4. barbara keddy

    Hi Doug: There is little doubt that stress accentuates fibromyalgia. It is also interesting to me when others say that a parent also has fibromyalgia. It seems that the way we were socialized when we were younger has a trememdous impact on us as adults. I wonder if your mother also had a highly sensitive parent? The gift that keeps on giving! My view is that the way society is organized impacts on those of us with fibromyalgia much harder if we are female, gay/lesbian, people of colour and other marginalized groups. That isn’t to say that children and highly senstivie heterosexual men aren’t also prone to fibromyalgia/chronic fatigue. Thank you so much for your comments.

  5. Rick

    I’m 24, gay, and have had fibro for over five years. I’ve always wondered the same thing about gay men and straight women and their predisposition to fibro, but I’ve never met another gay guy with it.

    There is no doubt in my mind that my fibro was triggered by a traumatic event in my life – and I find it cruelly ironic that the fibro has been millions of times more stressful than the actual event that probably triggered it.

    I hope one day I can find someone to love that I can relate to. It has been a long and torturous journey.

  6. Barbara Keddy Post author

    Thanks for your comments, Rick. I am certain there are many gay guys with fibro who have chosen not to write comments here. I have had several respond to me privately.
    I often wonder if it really is one traumatic event that triggers fibro in the first place or if it is the accumulation of events just needing one last push into that devilish situation of a lifetime. BUT, there are ways of working with it, especially in one as young as you. Good luck and best wishes on that journey toward better health, Kind regards, Barbara

  7. Dave

    I am a gay man who was recently diagnosed (not formally, suspected to have???) fibromyalgia. I am relieved that fianlly there is something to blame for all this body malfunction. I was shocked this morning when my partner asked me if it wasn’t something just women get?? More disturbing was my mom this morning asked the same thing. I never paid attention to fibromyalgia, because it was a catch all disease that I thought doctors used when they couldn’t determine what was wrong with you! I was relieved to find this website to find out I am not more messed up than just being gay! I am 55 and have had R/arthritis for years, and thought the pain was from that, but kept getting more intense, and then developed into internal organs and really became uncomfortable to the point I am really suffering now.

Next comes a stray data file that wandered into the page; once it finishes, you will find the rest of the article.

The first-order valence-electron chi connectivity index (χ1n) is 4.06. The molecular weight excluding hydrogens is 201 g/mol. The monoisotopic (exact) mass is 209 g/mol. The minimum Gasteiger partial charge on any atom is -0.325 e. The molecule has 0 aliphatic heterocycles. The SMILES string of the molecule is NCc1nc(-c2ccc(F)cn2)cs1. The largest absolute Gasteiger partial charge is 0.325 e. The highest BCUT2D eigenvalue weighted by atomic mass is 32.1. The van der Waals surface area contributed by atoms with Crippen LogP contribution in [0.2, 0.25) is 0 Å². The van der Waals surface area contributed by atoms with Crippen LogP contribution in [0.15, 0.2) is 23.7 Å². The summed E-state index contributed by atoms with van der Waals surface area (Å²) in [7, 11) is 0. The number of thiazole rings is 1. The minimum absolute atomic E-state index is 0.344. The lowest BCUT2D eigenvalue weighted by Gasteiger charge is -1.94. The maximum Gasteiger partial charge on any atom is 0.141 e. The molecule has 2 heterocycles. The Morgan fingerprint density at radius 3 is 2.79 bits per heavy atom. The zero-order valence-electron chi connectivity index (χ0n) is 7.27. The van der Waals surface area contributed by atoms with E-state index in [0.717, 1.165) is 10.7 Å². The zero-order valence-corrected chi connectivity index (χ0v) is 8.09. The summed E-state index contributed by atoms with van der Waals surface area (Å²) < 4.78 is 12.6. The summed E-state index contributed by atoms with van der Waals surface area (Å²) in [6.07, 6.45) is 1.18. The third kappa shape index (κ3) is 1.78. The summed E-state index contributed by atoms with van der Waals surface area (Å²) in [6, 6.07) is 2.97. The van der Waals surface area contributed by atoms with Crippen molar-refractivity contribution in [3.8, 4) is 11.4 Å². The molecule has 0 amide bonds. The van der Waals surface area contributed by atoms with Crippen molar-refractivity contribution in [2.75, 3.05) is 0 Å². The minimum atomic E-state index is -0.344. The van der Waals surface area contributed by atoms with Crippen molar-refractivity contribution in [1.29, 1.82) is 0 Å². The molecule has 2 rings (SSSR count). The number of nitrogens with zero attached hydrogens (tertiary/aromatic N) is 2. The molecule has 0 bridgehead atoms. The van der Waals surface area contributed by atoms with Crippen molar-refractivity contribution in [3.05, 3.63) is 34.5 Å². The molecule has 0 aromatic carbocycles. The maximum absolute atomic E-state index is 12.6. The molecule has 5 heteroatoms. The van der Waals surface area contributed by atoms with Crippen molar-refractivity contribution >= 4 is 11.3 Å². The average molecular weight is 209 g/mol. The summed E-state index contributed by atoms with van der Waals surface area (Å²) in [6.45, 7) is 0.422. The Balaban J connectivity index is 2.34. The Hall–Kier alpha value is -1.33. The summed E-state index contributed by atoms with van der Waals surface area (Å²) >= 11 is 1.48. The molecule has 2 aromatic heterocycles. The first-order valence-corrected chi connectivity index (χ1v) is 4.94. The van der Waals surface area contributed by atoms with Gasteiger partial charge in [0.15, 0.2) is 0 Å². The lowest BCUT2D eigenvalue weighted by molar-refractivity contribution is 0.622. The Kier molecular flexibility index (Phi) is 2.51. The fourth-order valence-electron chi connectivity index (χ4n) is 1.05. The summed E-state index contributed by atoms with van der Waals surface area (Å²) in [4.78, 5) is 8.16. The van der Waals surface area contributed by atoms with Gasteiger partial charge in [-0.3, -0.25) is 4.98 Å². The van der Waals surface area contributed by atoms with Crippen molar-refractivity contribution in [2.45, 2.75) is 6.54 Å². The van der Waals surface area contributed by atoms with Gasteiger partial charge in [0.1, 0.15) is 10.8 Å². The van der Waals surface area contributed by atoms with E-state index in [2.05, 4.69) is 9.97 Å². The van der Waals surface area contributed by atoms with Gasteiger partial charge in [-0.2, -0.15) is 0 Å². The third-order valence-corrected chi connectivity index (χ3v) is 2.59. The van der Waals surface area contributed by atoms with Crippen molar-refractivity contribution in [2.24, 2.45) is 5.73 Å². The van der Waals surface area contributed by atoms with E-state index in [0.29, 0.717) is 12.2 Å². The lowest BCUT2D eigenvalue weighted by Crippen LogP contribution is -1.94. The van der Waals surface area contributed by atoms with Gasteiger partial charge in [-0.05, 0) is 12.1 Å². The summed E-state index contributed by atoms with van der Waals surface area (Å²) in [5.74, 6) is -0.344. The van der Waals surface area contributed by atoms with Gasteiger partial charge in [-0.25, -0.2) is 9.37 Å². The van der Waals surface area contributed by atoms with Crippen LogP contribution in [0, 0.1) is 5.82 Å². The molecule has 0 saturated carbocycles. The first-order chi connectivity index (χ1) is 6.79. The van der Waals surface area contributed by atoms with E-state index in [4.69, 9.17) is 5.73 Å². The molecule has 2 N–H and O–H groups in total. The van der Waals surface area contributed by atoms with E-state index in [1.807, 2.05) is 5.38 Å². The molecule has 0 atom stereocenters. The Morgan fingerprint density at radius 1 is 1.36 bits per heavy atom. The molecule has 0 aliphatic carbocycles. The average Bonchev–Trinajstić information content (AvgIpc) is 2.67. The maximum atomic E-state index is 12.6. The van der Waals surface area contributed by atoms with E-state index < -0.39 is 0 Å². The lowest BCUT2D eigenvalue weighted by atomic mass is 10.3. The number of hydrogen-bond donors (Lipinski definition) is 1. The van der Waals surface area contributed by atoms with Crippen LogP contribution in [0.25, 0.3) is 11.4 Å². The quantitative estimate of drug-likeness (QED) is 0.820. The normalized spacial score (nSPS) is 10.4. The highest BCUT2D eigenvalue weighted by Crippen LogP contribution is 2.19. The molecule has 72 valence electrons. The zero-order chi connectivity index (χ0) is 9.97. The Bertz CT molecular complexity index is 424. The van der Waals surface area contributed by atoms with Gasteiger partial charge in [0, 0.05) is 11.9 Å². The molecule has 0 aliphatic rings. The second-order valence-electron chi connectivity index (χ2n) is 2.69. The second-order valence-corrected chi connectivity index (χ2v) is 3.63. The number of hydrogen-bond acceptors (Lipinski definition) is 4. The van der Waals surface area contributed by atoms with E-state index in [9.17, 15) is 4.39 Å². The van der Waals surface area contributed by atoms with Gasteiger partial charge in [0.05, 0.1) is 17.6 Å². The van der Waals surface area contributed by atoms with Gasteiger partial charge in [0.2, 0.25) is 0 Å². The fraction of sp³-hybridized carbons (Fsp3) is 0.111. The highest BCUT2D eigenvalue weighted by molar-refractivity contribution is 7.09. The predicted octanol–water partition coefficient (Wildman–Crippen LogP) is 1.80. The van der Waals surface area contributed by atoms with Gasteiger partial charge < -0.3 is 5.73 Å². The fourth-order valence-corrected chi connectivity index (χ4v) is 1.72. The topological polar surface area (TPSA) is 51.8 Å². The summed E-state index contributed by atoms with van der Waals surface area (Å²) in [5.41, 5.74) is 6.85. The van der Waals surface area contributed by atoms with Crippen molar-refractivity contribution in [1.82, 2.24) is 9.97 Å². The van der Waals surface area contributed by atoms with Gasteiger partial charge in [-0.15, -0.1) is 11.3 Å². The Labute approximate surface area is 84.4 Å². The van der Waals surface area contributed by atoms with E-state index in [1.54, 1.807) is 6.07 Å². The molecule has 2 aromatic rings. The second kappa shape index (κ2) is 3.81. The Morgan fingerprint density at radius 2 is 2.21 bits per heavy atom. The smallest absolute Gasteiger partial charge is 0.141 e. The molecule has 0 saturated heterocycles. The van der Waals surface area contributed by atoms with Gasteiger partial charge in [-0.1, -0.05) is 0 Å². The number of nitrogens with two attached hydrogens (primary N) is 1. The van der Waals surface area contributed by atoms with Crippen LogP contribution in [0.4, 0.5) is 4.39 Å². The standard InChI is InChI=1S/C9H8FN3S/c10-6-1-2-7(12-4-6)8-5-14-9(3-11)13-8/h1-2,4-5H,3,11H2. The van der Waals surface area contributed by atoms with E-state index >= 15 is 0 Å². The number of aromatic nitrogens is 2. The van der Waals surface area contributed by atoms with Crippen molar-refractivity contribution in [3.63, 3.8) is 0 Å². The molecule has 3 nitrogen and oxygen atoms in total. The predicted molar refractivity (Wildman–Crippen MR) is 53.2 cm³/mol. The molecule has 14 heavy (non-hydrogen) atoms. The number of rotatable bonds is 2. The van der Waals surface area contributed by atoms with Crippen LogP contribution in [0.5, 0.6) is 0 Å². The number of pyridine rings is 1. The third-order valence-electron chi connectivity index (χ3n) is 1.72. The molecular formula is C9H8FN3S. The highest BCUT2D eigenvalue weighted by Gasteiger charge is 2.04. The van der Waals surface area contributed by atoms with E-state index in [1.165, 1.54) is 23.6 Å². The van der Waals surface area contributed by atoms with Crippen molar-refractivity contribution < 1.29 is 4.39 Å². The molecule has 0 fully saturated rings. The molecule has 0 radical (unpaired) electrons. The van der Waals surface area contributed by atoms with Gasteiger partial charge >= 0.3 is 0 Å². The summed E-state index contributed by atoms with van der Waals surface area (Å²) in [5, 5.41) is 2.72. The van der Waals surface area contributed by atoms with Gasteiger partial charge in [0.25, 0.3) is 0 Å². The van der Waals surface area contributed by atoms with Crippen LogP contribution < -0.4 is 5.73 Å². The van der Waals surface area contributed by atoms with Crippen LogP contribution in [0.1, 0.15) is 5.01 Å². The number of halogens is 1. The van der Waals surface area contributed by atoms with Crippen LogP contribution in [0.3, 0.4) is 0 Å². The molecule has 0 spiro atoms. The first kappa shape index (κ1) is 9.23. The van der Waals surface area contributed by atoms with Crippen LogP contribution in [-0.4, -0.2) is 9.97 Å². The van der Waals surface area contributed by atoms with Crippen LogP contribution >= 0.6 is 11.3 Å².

8. barbara keddy

    Dear Dave: Thank you so very much for your comments.You are NOT messed up from being gay or having fibromyalgia (if indeed you do have it). I realize how difficult it is living with chronic pain but I have never experienced homophobia so my thoughts go out to you.. a double whammy. It is others who are messed up if they can’t accept that you are gay and treat you with dignity and respect! It is reasonable to suspect that with R/arthritis, fibro will set in. It seems that with any kind of disease the nervous system becomes hyperaroused and since the arthritis is chronic the brain is always on alert, expecting the next bout of pain. Then the wires become like, as someone described to me, fuses in the main electric box firing off every which way! Do read what you can on the brain and pain. There is so much out there. PBS documentaries and now this week Campbell Brown on CNN interviewing some of the neuroscientists I have written about on my blogs regarding how to change the brain. I must admit though easier said than done. Oh, by the way fibromyalgia is NOT a disease, but a dis-ease as I discuss in my book!